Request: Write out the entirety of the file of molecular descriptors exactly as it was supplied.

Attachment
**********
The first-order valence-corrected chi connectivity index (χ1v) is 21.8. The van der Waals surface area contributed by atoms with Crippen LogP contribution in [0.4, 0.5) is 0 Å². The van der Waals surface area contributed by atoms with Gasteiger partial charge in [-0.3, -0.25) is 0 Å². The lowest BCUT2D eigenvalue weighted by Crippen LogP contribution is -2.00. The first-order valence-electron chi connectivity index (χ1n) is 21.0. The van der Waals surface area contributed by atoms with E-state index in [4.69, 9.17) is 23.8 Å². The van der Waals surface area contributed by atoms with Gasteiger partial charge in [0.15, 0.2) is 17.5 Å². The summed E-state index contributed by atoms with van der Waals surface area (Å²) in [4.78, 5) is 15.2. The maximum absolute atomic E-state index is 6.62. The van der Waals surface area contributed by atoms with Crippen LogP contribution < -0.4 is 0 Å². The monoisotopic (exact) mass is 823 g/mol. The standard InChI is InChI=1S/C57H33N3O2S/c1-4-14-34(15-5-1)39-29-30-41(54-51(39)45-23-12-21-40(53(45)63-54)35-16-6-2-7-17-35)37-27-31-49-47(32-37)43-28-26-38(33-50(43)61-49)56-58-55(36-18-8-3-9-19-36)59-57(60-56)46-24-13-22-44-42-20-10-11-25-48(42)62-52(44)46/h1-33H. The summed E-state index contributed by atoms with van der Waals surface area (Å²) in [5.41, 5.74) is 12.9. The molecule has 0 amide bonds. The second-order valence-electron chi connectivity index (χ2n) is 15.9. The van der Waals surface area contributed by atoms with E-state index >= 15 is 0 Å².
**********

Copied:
The first-order valence-corrected chi connectivity index (χ1v) is 21.8. The van der Waals surface area contributed by atoms with Crippen LogP contribution in [0.4, 0.5) is 0 Å². The van der Waals surface area contributed by atoms with Gasteiger partial charge in [-0.3, -0.25) is 0 Å². The lowest BCUT2D eigenvalue weighted by Crippen LogP contribution is -2.00. The first-order valence-electron chi connectivity index (χ1n) is 21.0. The van der Waals surface area contributed by atoms with E-state index in [4.69, 9.17) is 23.8 Å². The van der Waals surface area contributed by atoms with Gasteiger partial charge in [0.15, 0.2) is 17.5 Å². The summed E-state index contributed by atoms with van der Waals surface area (Å²) in [4.78, 5) is 15.2. The maximum absolute atomic E-state index is 6.62. The van der Waals surface area contributed by atoms with Crippen LogP contribution < -0.4 is 0 Å². The monoisotopic (exact) mass is 823 g/mol. The standard InChI is InChI=1S/C57H33N3O2S/c1-4-14-34(15-5-1)39-29-30-41(54-51(39)45-23-12-21-40(53(45)63-54)35-16-6-2-7-17-35)37-27-31-49-47(32-37)43-28-26-38(33-50(43)61-49)56-58-55(36-18-8-3-9-19-36)59-57(60-56)46-24-13-22-44-42-20-10-11-25-48(42)62-52(44)46/h1-33H. The summed E-state index contributed by atoms with van der Waals surface area (Å²) in [5.41, 5.74) is 12.9. The molecule has 0 amide bonds. The second-order valence-electron chi connectivity index (χ2n) is 15.9. The van der Waals surface area contributed by atoms with E-state index >= 15 is 0 Å².